The Ghetto Nerd

A decade after his breakout Drown, Junot Díaz returns with his first novel

Ten years ago, Junot Díaz dropped Drown-—a short story collection, remember, those things that don't sell?—and he's still famous. Son- ofabitch is like Sade or something, can go missing for half his career and then show up again with a hit. What was so remarkable about this guy that he could keep the literary world on tenterhooks for that long? Well, in addition to the ridiculous accolades Drown received, Díaz exploded out of the Dominican Republic, which is not known for its literary prowess—not the way Trinidad served up Derek Walcott and a bevy of Naipauls, nor even the way Martinique busted out with Frantz Fanon and Aimé Césaire. Sorry to all you devotees of Salomé Ureña, but it's Díaz in the lead, with Julia Alvarez running a distant second. The DR has baseball by the cojones, but literature? No way, José Reyes.

Well, actually, Díaz exploded out of Old Bridge, New Jersey, but whatever. He was born in the DR, and probably goes back there a lot. Must be weird jetting between MIT, where he teaches, and Santo Domingo. My point is that his voice is vital, the lit-world equivalent of Sammy Sosa, Alfonso Soriano, Albert Pujols—I could go on—put together. Baseball, of course, is less dependent on facility with language than on hand signals, so the barriers against success in Anglophone culture are obviously higher. I mean, expanding the search for crossover writers to the whole of Hispaniola adds only one, Edwidge Danticat.

Díaz has—or could have, if he wanted it—the status of a folk hero, with cred coming at him from readers of all stripes: still getting love from his geeky homeboys and the Gringo Yorker to boot. So as Díaz remained blocked for at least half a decade, the thought that his muse might have shriveled up from all the positive attention was a bit horrifying to the multitudes who saw Drown's gritty, cinematic take on the immigrant story as a watershed. It felt like several of your favorite players were in a bad slump. Worse, it was your fault. Was Díaz gonna pull some Ralph Ellison only-one-book-ever shit on us?

The lit-world Albert Pujols?
photo: Lily Oei
The lit-world Albert Pujols?

Details

The Brief Wondrous Life of Oscar Wao
By Junot DŪaz
Riverhead Books, 335 pp.
$24.95

The wait has made it easy to greet the arrival of The Brief Wondrous Life of Oscar Wao, Díaz's first novel—a debut novel from a motherfucking associate professor, gotta love it—with a sigh of relief and a heap of generosity. The new book doesn't have the vicious, grotesque soul of Drown. In fact, as Zadie Smith called her White Teeth, Oscar Wao is a bit of a "hyperactive ginger-haired 10-year-old"—though Díaz's book is definitely a moreno. Its rapid-fire, profane, and hilarious voice recalls one of John Leguizamo's monologues, Mambo Mouth or Spic-O-Rama, underscored with footnotes lampooning the political and social history of the Dominican Republic under Trujillo, the DR's Latin-style Kim Jong Il.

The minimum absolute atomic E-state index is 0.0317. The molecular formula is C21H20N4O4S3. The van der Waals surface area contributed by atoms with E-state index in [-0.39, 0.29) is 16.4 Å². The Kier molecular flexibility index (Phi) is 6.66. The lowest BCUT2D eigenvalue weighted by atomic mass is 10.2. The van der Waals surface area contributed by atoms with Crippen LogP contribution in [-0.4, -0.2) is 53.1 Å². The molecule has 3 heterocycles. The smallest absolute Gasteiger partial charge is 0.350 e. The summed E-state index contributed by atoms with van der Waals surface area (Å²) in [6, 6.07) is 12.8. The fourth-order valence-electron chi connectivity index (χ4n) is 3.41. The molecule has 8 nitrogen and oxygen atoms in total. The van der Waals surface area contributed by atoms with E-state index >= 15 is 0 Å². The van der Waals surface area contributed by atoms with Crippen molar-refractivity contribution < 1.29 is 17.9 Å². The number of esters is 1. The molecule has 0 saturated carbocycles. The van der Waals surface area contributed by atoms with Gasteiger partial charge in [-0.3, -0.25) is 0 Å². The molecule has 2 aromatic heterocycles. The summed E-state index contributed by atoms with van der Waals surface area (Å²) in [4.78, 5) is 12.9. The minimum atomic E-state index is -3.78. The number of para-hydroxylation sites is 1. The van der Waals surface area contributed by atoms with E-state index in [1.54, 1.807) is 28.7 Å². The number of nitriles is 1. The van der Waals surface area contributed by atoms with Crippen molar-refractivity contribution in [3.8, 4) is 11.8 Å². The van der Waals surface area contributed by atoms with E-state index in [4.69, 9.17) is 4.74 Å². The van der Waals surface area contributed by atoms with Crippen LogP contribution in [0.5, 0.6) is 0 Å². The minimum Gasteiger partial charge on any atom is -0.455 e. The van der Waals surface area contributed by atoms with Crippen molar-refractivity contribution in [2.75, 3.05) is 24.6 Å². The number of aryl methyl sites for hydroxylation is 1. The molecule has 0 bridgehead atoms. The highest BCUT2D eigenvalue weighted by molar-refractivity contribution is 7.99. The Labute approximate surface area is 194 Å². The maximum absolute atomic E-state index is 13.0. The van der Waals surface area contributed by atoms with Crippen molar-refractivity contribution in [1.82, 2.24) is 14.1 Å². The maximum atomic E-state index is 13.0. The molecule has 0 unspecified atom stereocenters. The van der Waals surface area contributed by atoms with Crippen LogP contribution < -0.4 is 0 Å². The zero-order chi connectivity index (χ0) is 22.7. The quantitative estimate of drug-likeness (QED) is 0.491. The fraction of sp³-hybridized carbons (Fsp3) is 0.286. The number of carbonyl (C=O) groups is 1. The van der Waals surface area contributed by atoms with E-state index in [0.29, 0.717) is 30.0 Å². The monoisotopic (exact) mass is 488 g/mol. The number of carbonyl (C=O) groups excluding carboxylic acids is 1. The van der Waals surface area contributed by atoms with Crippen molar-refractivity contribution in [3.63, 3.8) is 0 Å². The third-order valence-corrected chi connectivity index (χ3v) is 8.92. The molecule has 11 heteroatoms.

If Díaz's madcap family saga uses Trujillo to represent the most exaggerated, stereotypical qualities of Dominican macho—womanizing, violence, irritability, arrogance, etc.—Oscar and the three generations of his family who populate the book nullify those preconceived notions, as the author zigzags among their perspectives. Oscar is a "ghetto nerd," a 245-pound comic-book savant, misfit, and frustrated Casanova. Actually, the entire family has a penchant for falling in love with the wrong people. His sister Lola, a "punk chick," runs away with a guy and then is packed off to the DR by her mother, named Hypatía (apparently after the ur female nerd). Hypatía has her own untold tale of mad love, with a Dominican gangster close to El Jefe himself, which culminates in the dictator's demise (sort of). Oscar, too, winds up back in the DR and meets his end—I'm not giving anything away, look at the title—because his affair with a prostitute who has a boyfriend in law enforcement doesn't go so well, to say the least.

Where Drown seemed as if Díaz had meticulously labored over every punctuation mark, Oscar Wao moves along breathlessly, chattily, as if written in one sitting. (That's a compliment, because it definitely wasn't, unless 10 years is a sitting.) While the rambunctious humor and focus on love trouble undercuts the brutality at the heart of the story (and the regime) somewhat, Oscar Wao is certainly more fun than Danticat's Trujillo book, The Farming of Bones, as Díaz's commentary on Oscar's ill-fated romance proves:

"A jealous Third World cop boy-friend? Maybe we shouldn't spend so much time together? Any other nigger would have pulled a Scooby-Doo double take—Eeuoooorr?—would have thought twice about staying in Santo Domingo another day."

Riddled with references to pop culture (mostly sci-fi) and haute literature, the novel privileges neither. The "Wao" of the title, for one, is a mispronunciation of Wilde. And like Wilde, Díaz has relieved himself of the burden of changing the world, settling instead on entertaining in a brainy, refreshing, and sly way. Not a home run, baseball fans, but he has stolen second base.

 
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